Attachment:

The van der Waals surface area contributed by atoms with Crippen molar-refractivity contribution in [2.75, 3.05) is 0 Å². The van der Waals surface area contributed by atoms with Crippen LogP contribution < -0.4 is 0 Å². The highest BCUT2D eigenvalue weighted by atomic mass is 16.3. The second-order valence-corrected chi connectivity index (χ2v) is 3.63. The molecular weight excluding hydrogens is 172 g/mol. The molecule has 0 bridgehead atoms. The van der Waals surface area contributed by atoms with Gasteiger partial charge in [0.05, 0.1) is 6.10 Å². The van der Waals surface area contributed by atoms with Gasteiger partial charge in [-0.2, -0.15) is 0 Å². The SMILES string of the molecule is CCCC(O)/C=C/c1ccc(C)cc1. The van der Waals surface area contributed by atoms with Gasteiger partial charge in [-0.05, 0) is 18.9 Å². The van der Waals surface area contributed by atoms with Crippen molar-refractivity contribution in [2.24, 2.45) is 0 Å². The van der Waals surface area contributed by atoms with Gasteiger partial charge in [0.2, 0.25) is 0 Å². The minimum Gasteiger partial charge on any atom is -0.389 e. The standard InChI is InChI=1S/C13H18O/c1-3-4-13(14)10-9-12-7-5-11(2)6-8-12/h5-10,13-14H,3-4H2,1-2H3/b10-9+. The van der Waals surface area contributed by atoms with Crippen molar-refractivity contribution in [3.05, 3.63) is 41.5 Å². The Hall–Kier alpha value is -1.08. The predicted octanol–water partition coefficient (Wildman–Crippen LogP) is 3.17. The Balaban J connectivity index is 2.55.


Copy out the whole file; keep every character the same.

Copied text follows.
The van der Waals surface area contributed by atoms with Crippen molar-refractivity contribution in [2.75, 3.05) is 0 Å². The van der Waals surface area contributed by atoms with Crippen LogP contribution < -0.4 is 0 Å². The highest BCUT2D eigenvalue weighted by atomic mass is 16.3. The second-order valence-corrected chi connectivity index (χ2v) is 3.63. The molecular weight excluding hydrogens is 172 g/mol. The molecule has 0 bridgehead atoms. The van der Waals surface area contributed by atoms with Gasteiger partial charge in [0.05, 0.1) is 6.10 Å². The van der Waals surface area contributed by atoms with Gasteiger partial charge in [-0.2, -0.15) is 0 Å². The SMILES string of the molecule is CCCC(O)/C=C/c1ccc(C)cc1. The van der Waals surface area contributed by atoms with Gasteiger partial charge in [-0.05, 0) is 18.9 Å². The van der Waals surface area contributed by atoms with Crippen molar-refractivity contribution in [2.24, 2.45) is 0 Å². The van der Waals surface area contributed by atoms with Gasteiger partial charge in [0.2, 0.25) is 0 Å². The minimum Gasteiger partial charge on any atom is -0.389 e. The standard InChI is InChI=1S/C13H18O/c1-3-4-13(14)10-9-12-7-5-11(2)6-8-12/h5-10,13-14H,3-4H2,1-2H3/b10-9+. The van der Waals surface area contributed by atoms with Crippen molar-refractivity contribution in [3.05, 3.63) is 41.5 Å². The Hall–Kier alpha value is -1.08. The predicted octanol–water partition coefficient (Wildman–Crippen LogP) is 3.17. The Balaban J connectivity index is 2.55.